Wondering What the New Normal Will Be
As the weather grows warmer, I've noticed that the neighborhood has become more energized by the arrival of Spring. At the same time, as the Governor allows the state to re-open in small stages, we perhaps feel heartened by the news of some return to normalcy.
At St. Paul's we've begun to wonder what the new normal will look like even as we have adapted quickly by offering on-line worship and formation classes beginning in mid-March. The response has been wonderful with nearly 1,200 views of our worship and videos on Youtube during April alone. These numbers do not include our equally well-attended twice weekly Evening Prayer, Bible Study, Adult and Children Sunday classes or Virtual coffee hours. Clearly we as a parish have quickly responded to this change. We experience our faith and our community in ways that even a few months ago would not have been imaginable. I believe we have been nourished and supported in new ways as we seek God's presence in our hearts.
Our ability to adapt to change will continue to be necessary as we explore in the months ahead what it means to be church in the age of pandemic.I participate weekly in a bishop's meeting to learn about ideas and suggestions from other Connecticut churches. I'm also in contact with clergy here in Town and in other places to share ideas for best practices. The wardens and I have formed a Re-opening Team to help us consider how and when we may begin to welcome people back to the church for worship, programs and meetings. Holden Sibley and I will be joined on the team by Nancy Cooper, Jonathan Wells and Skip Parker. Our top priority will be the safety and well-being of all people, but particularly the most vulnerable. In the weeks ahead, we will keep you apprised of our efforts.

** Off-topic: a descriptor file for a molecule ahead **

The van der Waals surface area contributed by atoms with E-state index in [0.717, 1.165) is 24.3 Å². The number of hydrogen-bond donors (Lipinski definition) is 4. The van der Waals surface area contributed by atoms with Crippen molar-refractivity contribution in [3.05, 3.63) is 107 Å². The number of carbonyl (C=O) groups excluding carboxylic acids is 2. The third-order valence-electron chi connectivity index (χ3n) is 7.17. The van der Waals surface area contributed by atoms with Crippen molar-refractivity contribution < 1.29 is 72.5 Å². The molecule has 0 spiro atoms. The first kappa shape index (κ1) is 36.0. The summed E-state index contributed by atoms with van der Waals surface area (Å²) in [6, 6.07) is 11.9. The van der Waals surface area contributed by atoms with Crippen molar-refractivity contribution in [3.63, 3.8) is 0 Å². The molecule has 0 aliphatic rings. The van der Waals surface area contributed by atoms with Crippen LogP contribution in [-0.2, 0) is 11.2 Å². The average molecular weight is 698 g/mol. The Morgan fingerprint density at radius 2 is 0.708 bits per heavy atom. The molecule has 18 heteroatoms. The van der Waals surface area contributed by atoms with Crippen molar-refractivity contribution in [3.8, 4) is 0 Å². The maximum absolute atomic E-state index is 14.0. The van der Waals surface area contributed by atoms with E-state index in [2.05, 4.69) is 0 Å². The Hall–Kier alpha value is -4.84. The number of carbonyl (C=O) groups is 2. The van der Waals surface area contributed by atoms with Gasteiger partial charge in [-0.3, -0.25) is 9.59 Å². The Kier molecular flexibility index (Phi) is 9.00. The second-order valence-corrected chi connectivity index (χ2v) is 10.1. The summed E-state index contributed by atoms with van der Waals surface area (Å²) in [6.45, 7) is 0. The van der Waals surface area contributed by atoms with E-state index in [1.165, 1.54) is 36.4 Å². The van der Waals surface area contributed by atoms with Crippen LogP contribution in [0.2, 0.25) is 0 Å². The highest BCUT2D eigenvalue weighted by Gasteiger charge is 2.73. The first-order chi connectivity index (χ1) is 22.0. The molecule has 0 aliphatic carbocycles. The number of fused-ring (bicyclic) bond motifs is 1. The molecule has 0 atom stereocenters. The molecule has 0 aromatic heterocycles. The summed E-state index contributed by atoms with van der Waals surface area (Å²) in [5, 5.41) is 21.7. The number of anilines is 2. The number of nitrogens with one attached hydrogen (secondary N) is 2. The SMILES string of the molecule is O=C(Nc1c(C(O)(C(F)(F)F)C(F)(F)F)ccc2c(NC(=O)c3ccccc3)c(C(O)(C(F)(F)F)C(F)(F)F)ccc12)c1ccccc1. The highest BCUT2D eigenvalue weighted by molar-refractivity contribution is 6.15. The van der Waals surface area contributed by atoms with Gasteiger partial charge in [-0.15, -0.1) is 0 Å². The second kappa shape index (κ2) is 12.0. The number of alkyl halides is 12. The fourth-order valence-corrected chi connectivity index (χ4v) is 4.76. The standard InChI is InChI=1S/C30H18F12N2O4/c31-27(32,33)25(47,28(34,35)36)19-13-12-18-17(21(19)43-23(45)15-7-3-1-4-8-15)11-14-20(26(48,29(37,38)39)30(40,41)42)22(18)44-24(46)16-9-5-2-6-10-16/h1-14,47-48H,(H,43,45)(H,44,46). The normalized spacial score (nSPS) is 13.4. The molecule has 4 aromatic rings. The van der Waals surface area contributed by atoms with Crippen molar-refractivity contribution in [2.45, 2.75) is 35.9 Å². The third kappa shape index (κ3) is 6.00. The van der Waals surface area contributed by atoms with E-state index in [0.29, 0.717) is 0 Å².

Jesus says in Matthew 9:17 "Neither do people pour new wine into old wineskins. If they do, the skins will burst; the wine will run out and the wineskins will be ruined. No, they pour new wine into new wineskins, and both are preserved." In this passage, Jesus reminded his followers that the old ways of being needed to be re-imagined to reflect a new reality, namely the arrival of Jesus into the world. Today we are called to re-imagine our lives together with new purpose and possibility. I'm excited to see and learn how God is calling us into this new reality, while recognizing the wonderful, deep traditions which have made St. Paul's a faithful and loving congregation for countless generations of people.
With Eastertide blessings,